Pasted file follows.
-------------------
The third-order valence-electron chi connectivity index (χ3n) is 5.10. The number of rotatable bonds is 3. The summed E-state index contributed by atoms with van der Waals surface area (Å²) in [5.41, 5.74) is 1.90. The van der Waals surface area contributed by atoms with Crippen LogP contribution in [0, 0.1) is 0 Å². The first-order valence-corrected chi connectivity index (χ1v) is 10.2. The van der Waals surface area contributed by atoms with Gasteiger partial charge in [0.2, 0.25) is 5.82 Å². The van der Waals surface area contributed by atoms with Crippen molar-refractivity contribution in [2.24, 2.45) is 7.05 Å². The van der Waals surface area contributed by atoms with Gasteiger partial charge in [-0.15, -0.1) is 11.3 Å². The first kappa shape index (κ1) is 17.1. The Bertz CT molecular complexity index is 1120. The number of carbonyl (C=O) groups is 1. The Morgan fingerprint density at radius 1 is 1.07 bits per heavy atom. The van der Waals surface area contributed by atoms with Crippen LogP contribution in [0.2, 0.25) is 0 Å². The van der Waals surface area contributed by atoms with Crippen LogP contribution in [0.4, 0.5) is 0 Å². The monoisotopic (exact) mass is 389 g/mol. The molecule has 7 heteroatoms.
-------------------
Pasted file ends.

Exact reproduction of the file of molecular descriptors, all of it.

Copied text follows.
The third-order valence-electron chi connectivity index (χ3n) is 5.10. The number of rotatable bonds is 3. The summed E-state index contributed by atoms with van der Waals surface area (Å²) in [5.41, 5.74) is 1.90. The van der Waals surface area contributed by atoms with Crippen LogP contribution in [0, 0.1) is 0 Å². The first-order valence-corrected chi connectivity index (χ1v) is 10.2. The van der Waals surface area contributed by atoms with Gasteiger partial charge in [0.2, 0.25) is 5.82 Å². The van der Waals surface area contributed by atoms with Crippen molar-refractivity contribution in [2.24, 2.45) is 7.05 Å². The van der Waals surface area contributed by atoms with Gasteiger partial charge in [-0.15, -0.1) is 11.3 Å². The first kappa shape index (κ1) is 17.1. The Bertz CT molecular complexity index is 1120. The number of carbonyl (C=O) groups is 1. The Morgan fingerprint density at radius 1 is 1.07 bits per heavy atom. The van der Waals surface area contributed by atoms with Crippen LogP contribution in [0.2, 0.25) is 0 Å². The van der Waals surface area contributed by atoms with Crippen LogP contribution in [0.4, 0.5) is 0 Å². The monoisotopic (exact) mass is 389 g/mol. The molecule has 7 heteroatoms.